Lazarus, who wants to use that money for I-73 construction, was heard to utter “not going to happen” at Worley’s suggestion.

One only has to consider the nearly $12 million of excess Ride II tax collections that recently was used to purchase approximately 3,729 acres of swamp land under the guise of establishing a wetlands mitigation bank in the county. That purchase literally came out of nowhere with little explanation to full council before it was approved.

If council is unwilling to return those excess tax revenues to the citizens who paid them, it certainly seems those excesses would be better spent on items that benefit the largest number of citizens rather than on the wishes of a few at the top of county government. The voices of average citizens need to be heard.

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Impact Fees Wrong Solution for Horry County Council

December 3, 2017 5:27 AM
Impact Fees Wrong Solution for Horry County Council

An old issue has again surfaced as Horry County Council is reportedly looking at ways to change the state impact fee law to help pay for the costs of development.

Twelve to twenty or so years ago this was a recurring issue council routinely discussed until it became apparent nothing would change in Columbia.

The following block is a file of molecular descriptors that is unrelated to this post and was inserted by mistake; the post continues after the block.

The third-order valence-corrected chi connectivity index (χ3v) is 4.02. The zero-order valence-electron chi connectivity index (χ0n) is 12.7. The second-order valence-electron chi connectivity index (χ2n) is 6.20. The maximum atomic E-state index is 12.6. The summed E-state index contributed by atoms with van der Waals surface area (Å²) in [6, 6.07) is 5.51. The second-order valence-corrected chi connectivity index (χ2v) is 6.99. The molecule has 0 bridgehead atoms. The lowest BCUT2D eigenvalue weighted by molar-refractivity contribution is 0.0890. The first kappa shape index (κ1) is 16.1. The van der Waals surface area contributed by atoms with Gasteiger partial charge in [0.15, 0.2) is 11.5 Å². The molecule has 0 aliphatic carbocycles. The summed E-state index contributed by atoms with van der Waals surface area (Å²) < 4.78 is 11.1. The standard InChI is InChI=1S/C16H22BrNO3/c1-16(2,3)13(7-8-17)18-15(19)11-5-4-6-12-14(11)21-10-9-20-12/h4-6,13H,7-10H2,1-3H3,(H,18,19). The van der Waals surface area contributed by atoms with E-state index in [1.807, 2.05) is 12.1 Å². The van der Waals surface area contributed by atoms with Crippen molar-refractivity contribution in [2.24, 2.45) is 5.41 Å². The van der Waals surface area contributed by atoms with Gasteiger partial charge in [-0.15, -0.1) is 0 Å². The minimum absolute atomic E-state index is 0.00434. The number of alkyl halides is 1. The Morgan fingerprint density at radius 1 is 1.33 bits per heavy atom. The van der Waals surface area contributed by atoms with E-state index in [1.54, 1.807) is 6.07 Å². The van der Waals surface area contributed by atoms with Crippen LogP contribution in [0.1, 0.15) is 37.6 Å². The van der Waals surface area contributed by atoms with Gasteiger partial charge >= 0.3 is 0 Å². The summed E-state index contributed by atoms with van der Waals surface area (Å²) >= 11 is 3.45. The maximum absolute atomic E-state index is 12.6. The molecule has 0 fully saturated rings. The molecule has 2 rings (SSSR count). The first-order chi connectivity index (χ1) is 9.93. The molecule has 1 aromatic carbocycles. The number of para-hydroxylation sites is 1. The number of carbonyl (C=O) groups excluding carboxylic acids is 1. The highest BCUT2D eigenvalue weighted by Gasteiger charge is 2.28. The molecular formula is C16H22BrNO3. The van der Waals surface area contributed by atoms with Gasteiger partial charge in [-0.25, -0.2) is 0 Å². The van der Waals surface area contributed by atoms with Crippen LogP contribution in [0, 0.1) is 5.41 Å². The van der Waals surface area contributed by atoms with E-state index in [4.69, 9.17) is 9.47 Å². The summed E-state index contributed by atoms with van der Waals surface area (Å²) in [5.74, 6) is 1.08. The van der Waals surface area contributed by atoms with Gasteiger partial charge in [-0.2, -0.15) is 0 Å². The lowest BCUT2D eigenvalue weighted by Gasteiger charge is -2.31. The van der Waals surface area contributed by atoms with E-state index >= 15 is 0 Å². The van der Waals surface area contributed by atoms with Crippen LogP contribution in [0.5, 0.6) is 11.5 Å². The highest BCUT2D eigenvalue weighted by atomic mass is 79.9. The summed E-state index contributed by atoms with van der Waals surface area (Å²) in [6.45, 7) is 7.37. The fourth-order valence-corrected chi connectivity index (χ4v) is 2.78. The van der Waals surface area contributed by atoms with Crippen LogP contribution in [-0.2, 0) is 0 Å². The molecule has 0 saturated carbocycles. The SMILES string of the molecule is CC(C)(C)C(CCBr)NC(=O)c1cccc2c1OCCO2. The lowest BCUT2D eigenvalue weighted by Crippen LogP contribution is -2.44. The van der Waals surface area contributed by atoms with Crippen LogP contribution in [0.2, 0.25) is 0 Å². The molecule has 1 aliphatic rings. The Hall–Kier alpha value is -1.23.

That discussion was interrupted by the collapse of the mortgage market and resulting depression which began in 2008 and which, now, the housing market appears to be finally recovering from.

The current impact fee law was effectively written to ensure impact fees would not be levied in Horry County. A primary sponsor on that piece of legislation was Horry County’s own Sen. Luke Rankin.

The builders, real estate agents and their attorneys do not want impact fees in Horry County and their lobby in Columbia has been strong enough, to date, to stop them.

New construction creates increased costs to provide local government infrastructure and services. Impact fees theoretically have those costs initially paid for by the new residents. Without impact fees, those costs are spread among all residents throughout the county.

Further limiting the ability of local government to meet the costs of providing new, as well as maintaining existing, infrastructure and services is the infamous Act 388 of 2006, which was vigorously supported by our county legislative delegation.

Much of the blame for any shortage of police officers, fire and emergency services, roads and other infrastructure lies directly at the feet of those we have been sending to Columbia over the years.